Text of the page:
As shown in FIG. 1, base station 114 is further connected to mobile switching center (“MSC”) 116. MSC 116 manages communications between base station 114 and other voice and/or data networks (not shown), such as the Internet and the public switched telephone network (PSTN), for example.

According to one embodiment of the invention, mobile phone interface 110 may provide an alternative connection to processor 104 such that a second mobile phone (not shown) having a data line arrangement different from that of mobile phone 112 can be communicably connected to processor 104. By way of illustration, mobile phone interface 410 in FIG. 4 may be detached from mobile broadband modem 402 and replaced by a second mobile phone interface (not shown) for coupling the second mobile phone to processor 104.

Continuing with FIG. 1, I/O interface 106 provides an interface to one or more data processing devices, generally designated as computers 120 a and 120 b. In the exemplary embodiment depicted in FIG. 1, a physical connection between I/O interface 106 and computers 120 a and 120 b is represented by lines 122 a and 122 b, respectively, which may be any type of data connection, such as network cabling, for example. In other embodiments, as described further below in conjunction with FIG. 3, mobile broadband modem 102 may provide alternative and/or additional connections to data processing devices, such as via wireless connections, for example.

Network sharing module 111 comprises computer executable code executed by processor 104 and provides a number of network services, such as connecting services, firewall services, network address translation (NAT) services, proxy services, dynamic host configuration protocol (DHCP) services, and/or administration services, for example.

In operation, network sharing module 111 establishes a network communication connection by way of mobile phone 112. More particularly, network sharing module 111 establishes a data connection to base station 114 over RF link 118 via the transceiver and antenna of mobile phone 112. By way of illustration, in certain North American CDMA cellular network markets, a broadband data connection, referred to as evolution data only (“EVDO”), may be established between mobile phone 112 and base station 114. Other connection techniques, such as dial-up Point-to-Point protocol (“PPP”) for example, may also be used for establishing the connection between mobile phone 112 and base station 114. As part of negotiating an Internet data connection between mobile phone 112 and base station 114, mobile phone 112 will be assigned a wide area network IP address (“WAN IP Address”) which is shared with mobile broadband modem 102. Other configuration parameters, such as the default DNS server IP address and the gateway IP address, are also typically defined during this process. Once the Internet connection between mobile phone 112 and base station 114 is established, mobile broadband modem 102 is able to access resources on the Internet via MSC 116.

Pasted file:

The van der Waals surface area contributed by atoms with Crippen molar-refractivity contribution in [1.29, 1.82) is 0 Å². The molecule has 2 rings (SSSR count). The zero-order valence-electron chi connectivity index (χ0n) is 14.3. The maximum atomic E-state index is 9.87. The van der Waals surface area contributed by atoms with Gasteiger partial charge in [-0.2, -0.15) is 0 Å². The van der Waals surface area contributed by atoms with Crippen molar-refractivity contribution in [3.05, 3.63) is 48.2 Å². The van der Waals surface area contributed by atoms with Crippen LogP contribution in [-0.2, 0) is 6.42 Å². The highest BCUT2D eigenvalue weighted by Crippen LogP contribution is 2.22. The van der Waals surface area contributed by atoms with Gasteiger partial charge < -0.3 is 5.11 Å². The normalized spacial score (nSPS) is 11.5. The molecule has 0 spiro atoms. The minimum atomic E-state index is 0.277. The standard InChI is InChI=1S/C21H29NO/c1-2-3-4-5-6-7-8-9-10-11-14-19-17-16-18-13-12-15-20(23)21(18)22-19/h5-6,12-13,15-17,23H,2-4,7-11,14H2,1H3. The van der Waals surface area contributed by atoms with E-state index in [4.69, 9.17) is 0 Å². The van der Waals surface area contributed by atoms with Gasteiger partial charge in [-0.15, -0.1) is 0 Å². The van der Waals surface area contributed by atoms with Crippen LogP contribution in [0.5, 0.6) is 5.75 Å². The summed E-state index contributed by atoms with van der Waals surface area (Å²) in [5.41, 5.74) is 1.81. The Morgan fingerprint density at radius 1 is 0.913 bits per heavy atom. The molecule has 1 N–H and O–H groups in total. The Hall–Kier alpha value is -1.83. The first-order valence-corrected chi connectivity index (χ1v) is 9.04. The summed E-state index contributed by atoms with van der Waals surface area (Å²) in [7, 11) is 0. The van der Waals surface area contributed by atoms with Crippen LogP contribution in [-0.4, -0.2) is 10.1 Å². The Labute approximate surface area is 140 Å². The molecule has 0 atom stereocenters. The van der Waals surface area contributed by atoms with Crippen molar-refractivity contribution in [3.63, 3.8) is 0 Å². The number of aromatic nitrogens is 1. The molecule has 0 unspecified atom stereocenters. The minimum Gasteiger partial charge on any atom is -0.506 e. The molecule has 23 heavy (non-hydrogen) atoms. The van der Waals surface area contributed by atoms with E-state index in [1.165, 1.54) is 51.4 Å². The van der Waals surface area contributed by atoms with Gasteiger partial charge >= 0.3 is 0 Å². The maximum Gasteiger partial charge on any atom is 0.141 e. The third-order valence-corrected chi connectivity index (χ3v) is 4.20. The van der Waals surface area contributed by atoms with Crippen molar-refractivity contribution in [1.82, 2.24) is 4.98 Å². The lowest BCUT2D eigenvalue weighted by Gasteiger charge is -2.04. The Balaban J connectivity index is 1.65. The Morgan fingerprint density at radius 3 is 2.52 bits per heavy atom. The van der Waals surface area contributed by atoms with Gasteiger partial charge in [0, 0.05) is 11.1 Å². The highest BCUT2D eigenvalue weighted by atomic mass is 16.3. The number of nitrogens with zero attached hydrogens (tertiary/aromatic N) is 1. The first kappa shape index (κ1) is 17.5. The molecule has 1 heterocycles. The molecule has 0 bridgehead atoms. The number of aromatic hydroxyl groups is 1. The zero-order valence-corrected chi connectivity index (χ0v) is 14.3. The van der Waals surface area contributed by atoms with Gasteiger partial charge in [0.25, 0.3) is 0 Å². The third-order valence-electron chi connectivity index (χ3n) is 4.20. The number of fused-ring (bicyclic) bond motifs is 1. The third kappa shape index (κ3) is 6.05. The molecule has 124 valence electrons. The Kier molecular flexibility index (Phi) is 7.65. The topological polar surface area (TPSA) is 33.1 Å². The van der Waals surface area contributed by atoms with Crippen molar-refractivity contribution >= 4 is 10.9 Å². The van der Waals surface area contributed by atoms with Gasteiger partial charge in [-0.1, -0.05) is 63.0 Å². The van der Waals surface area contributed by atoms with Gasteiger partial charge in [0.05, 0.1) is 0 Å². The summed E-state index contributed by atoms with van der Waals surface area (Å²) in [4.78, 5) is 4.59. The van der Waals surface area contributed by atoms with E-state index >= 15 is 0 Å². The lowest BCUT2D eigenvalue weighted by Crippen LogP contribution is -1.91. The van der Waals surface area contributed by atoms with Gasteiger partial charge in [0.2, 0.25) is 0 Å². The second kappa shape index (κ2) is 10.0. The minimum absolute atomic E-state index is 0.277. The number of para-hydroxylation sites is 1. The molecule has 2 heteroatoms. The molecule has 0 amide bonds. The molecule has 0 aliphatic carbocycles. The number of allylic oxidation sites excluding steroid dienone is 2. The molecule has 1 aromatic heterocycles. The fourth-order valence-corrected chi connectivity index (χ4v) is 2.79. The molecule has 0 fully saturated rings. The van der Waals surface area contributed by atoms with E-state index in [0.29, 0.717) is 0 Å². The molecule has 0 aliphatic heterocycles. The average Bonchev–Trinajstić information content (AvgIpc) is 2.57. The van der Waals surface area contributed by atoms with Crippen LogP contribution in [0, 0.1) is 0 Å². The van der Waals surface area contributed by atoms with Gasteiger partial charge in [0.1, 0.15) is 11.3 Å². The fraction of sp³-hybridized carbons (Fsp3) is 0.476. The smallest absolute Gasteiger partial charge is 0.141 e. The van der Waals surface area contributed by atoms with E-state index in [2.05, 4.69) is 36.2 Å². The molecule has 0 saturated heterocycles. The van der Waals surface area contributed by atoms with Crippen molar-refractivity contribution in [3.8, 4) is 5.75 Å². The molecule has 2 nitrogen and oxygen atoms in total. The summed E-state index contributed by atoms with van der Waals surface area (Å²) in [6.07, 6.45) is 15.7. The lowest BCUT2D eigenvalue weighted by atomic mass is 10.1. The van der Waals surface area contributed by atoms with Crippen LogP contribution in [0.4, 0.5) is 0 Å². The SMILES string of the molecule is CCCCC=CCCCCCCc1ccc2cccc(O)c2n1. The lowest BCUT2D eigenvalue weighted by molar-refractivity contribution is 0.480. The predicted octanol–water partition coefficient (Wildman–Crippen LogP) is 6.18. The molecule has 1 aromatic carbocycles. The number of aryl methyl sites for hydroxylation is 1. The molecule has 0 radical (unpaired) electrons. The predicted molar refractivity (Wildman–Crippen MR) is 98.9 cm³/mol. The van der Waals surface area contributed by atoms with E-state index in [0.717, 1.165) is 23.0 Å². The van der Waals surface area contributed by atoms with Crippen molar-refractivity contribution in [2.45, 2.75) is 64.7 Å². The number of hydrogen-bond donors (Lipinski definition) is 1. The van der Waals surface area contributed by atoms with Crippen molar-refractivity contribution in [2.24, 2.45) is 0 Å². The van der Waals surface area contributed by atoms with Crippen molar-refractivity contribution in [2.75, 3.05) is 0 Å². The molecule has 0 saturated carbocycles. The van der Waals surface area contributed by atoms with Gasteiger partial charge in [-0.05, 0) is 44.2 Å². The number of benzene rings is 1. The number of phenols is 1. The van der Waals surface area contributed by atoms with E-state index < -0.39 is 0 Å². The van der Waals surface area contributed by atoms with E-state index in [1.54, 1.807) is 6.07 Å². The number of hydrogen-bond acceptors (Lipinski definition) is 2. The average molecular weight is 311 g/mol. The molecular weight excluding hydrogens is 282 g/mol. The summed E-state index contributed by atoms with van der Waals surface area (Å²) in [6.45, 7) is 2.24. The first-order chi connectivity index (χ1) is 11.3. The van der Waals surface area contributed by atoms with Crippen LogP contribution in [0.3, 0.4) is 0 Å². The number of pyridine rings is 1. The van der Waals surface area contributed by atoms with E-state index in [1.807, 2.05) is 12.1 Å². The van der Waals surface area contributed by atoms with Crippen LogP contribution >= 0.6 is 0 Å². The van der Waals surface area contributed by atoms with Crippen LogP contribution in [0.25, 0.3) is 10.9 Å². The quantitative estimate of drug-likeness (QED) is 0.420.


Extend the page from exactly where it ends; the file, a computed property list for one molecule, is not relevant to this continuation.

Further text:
Network sharing module 111 further provides the capability of sharing the established Internet connection with computers 120 a and 120 b. For example, each of computers 120 a and 120 b may be assigned an “internal” local area network IP address (“LAN IP address”), and network sharing module 111 routes Internet data traffic appropriately between computers 120 a and 120 b and resources on the Internet via the established Internet connection.

One benefit of this arrangement is that that the network connection sharing capability of mobile broadband modem 102 does not require a fixed network connection point, as previously required by known devices. Instead, mobile broadband modem 102 employs a mobile phone 112 which is capable of being easily relocated, and, as such, provides significantly greater convenience in providing a portable network connection sharing solution, particularly as wireless communication systems provide higher data rates. This benefit can be appreciated in a large number of applications, including providing internet-sharing solutions in locations otherwise impractical or unavailable.

Another benefit of the particular embodiment depicted in FIG. 1 is that the mobile phone 112 is detachable from the modem housing portion 102, and, thus, is usable as a wireless communication device apart from the modem. Thus, mobile phone 112 may be used by user to conduct other voice and/or data calls apart from the modem housing portion 102.

Also discussed above, the particular embodiment depicted in FIG. 1 provides that a second mobile phone (not shown) may be interfaced with mobile broadband modem 102 when mobile phone 112 is detached from mobile broadband modem 102. Such an arrangement allows the second phone to establish the Internet connection when mobile phone 112 is unavailable. Such an arrangement also allows the transceiver portion of mobile broadband modem 102 to be readily upgraded, since the transceiver is associated with the mobile phone 112 in the particular embodiment discussed above.